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The Great Alpha Chase

September 2015

Wealth managers worldwide are having a tough time generating ROI and adequately compensating for the risks borne by their clients. Are their GCC peers any different in chasing the alpha? Finds out Sunil Kumar Singh

If ever there were a time to take pity on global wealth managers, this would be it. Of all the uncertainties facing the global finance industry, among the biggest perhaps is where to invest profitably. The anemic global growth, especially China’s slowdown, pummeling stock markets, battered commodities, bleeding hedge funds, and bearish emerging markets, have spooked not only the high net worth individuals (HNWIs) seeking to invest their wealth but, more worriedly, have almost taken the wind out of the sails of the investment opportunities around the world.

Not long ago, wealth managers and many private bankers tom-tommed a high investment return of their clients’ money. Not anymore!

As Kevin Gardiner, Global Investment Strategist, Rothschild Wealth Management, cautions in his latest report ‘Rothschild Market Perspective, September 2015’, “In trying to preserve their real wealth, investors have to be vigilant on two fronts. Assets can be threatened from above, by falling markets; and, less visibly, from below, by inflation. The former threat is currently the more immediate, with global stock markets down by roughly 10% from their May peak in dollar terms and even the US market sharing the pain. Longer-term, however, it may yet be the latter that represents the more lasting challenge.”

The uncertainty sparked by China’s devaluation and stock market collapse may not be dispelled quickly. It could take months for it to become clear that investors’ worst fears – a second Global Financial Crisis, this one triggered by an emerging markets bust – may not materialise. The volatility is unearthing more long-term opportunities, but in the current mood investors may be too nervous to capitalize on them, he adds.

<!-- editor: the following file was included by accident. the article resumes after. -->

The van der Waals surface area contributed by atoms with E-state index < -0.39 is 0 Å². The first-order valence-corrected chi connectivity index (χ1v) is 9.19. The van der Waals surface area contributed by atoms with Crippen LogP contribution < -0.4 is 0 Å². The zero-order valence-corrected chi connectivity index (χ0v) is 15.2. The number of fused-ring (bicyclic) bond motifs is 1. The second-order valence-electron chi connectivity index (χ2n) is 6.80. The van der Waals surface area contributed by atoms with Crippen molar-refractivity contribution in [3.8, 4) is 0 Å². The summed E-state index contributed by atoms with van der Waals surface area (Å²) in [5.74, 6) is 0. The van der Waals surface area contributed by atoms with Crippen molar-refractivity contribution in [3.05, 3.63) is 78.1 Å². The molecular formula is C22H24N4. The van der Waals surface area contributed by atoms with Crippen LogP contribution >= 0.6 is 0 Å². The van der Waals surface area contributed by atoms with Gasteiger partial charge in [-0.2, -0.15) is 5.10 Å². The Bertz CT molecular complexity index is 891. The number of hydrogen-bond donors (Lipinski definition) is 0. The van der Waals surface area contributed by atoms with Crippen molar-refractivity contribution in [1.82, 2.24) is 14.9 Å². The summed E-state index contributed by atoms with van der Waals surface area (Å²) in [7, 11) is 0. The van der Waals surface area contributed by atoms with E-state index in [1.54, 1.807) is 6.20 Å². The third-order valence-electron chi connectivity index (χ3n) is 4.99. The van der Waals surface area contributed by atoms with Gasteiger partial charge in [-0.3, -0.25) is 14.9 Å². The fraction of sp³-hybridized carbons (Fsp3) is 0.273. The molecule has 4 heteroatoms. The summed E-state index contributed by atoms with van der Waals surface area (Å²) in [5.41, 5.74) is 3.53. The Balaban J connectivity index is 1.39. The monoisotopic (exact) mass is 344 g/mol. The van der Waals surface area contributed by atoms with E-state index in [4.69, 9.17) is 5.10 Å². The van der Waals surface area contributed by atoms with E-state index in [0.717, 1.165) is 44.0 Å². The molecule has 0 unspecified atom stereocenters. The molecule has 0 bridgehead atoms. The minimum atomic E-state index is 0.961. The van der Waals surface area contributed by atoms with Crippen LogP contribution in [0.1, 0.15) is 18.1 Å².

Learning it Harder Way

Wealth managers across the world are seeing their profit margins squeezed by high competition and mayhem in global markets. As the days of looking at high-yield opportunities with rose-tinted glasses seem to be over, wealth managers are bracing for the tough times ahead.
But are wealth managers in the Middle East and especially in the GCC — the centre of wealth creation especially the younger wealth generators— in the same situation? Certainly not for the majority of wealth managers sitting in the UAE and the Gulf region.

The region’s private banking and wealth management industry has, over the last few years, seen some kind of consolidation, especially among the foreign players, with a few of them having to even exit the region. But that does in no way mean there is a sort of crisis in the industry. On the contrary, wealth managers, either foreign or local, continue to target the wealthy families as well as the young up-and-coming clients in the region.
And the reason is simple — the promise of superior underlying growth. There is, surely, a pressure on revenue baseline but this is all the more getting offset by the fact that the wealth management industry in the region is still in the evolution phase that gives it considerable flexibility to adapt to changing clients’ needs as well as macros.

“The changing clients’ risk and return appetite, has required the industry to be more responsive and dynamic and the businesses that have adapted to this have been in an attractive position,” explains Mufazzal Kajiji, Global Head of Wealth Management & Mortgages, FGB, UAE. Diversification and volatility control is a key proposition to clients, he adds.

Equities Lead Allocations

Despite being hammered by recent global sell-offs, equities however continue to remain the favourite asset class for HNWIs, say wealth managers. The latest Q3 2015 Compass report by Barclays’ Wealth and Investment Management research that focuses on providing investment advice and recommendations to investors across the globe, including the MENA region recommends a strong overweight for cash and short maturity bonds for clients with a moderate risk profile. The report also maintains an ‘overweight’ in developed markets equities, with a strong ‘underweight’ in high yield and emerging markets bonds. Overall, Barclays continues to stress the importance of diversification for investors, both on a geographic, as well as an asset class level.